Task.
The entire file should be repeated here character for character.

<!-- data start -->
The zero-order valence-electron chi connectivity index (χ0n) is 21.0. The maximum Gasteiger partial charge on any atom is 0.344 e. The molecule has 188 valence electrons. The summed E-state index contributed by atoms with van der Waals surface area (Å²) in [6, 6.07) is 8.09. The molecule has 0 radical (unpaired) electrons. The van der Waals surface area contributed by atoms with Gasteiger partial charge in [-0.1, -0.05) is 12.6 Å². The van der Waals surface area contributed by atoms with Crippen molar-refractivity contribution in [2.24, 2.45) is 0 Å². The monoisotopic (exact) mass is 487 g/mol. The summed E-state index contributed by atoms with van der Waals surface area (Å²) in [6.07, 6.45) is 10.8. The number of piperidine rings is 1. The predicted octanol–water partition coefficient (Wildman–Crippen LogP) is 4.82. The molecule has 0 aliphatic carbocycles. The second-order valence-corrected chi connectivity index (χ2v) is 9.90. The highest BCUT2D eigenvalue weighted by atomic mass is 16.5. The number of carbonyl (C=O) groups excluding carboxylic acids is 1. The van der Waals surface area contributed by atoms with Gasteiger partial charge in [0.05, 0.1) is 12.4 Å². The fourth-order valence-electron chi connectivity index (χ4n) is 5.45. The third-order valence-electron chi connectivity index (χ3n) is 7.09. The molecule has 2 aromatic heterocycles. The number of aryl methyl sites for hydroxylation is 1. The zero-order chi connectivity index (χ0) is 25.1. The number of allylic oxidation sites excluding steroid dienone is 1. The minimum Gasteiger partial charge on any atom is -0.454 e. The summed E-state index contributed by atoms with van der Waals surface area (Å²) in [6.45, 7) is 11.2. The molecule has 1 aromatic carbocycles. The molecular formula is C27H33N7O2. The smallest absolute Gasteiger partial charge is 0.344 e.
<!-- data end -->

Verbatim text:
The zero-order valence-electron chi connectivity index (χ0n) is 21.0. The maximum Gasteiger partial charge on any atom is 0.344 e. The molecule has 188 valence electrons. The summed E-state index contributed by atoms with van der Waals surface area (Å²) in [6, 6.07) is 8.09. The molecule has 0 radical (unpaired) electrons. The van der Waals surface area contributed by atoms with Gasteiger partial charge in [-0.1, -0.05) is 12.6 Å². The van der Waals surface area contributed by atoms with Crippen molar-refractivity contribution in [2.24, 2.45) is 0 Å². The monoisotopic (exact) mass is 487 g/mol. The summed E-state index contributed by atoms with van der Waals surface area (Å²) in [6.07, 6.45) is 10.8. The number of piperidine rings is 1. The predicted octanol–water partition coefficient (Wildman–Crippen LogP) is 4.82. The molecule has 0 aliphatic carbocycles. The second-order valence-corrected chi connectivity index (χ2v) is 9.90. The highest BCUT2D eigenvalue weighted by atomic mass is 16.5. The number of carbonyl (C=O) groups excluding carboxylic acids is 1. The van der Waals surface area contributed by atoms with Gasteiger partial charge in [0.05, 0.1) is 12.4 Å². The fourth-order valence-electron chi connectivity index (χ4n) is 5.45. The third-order valence-electron chi connectivity index (χ3n) is 7.09. The molecule has 2 aromatic heterocycles. The number of aryl methyl sites for hydroxylation is 1. The zero-order chi connectivity index (χ0) is 25.1. The number of allylic oxidation sites excluding steroid dienone is 1. The minimum Gasteiger partial charge on any atom is -0.454 e. The summed E-state index contributed by atoms with van der Waals surface area (Å²) in [6.45, 7) is 11.2. The molecule has 1 aromatic carbocycles. The molecular formula is C27H33N7O2. The smallest absolute Gasteiger partial charge is 0.344 e.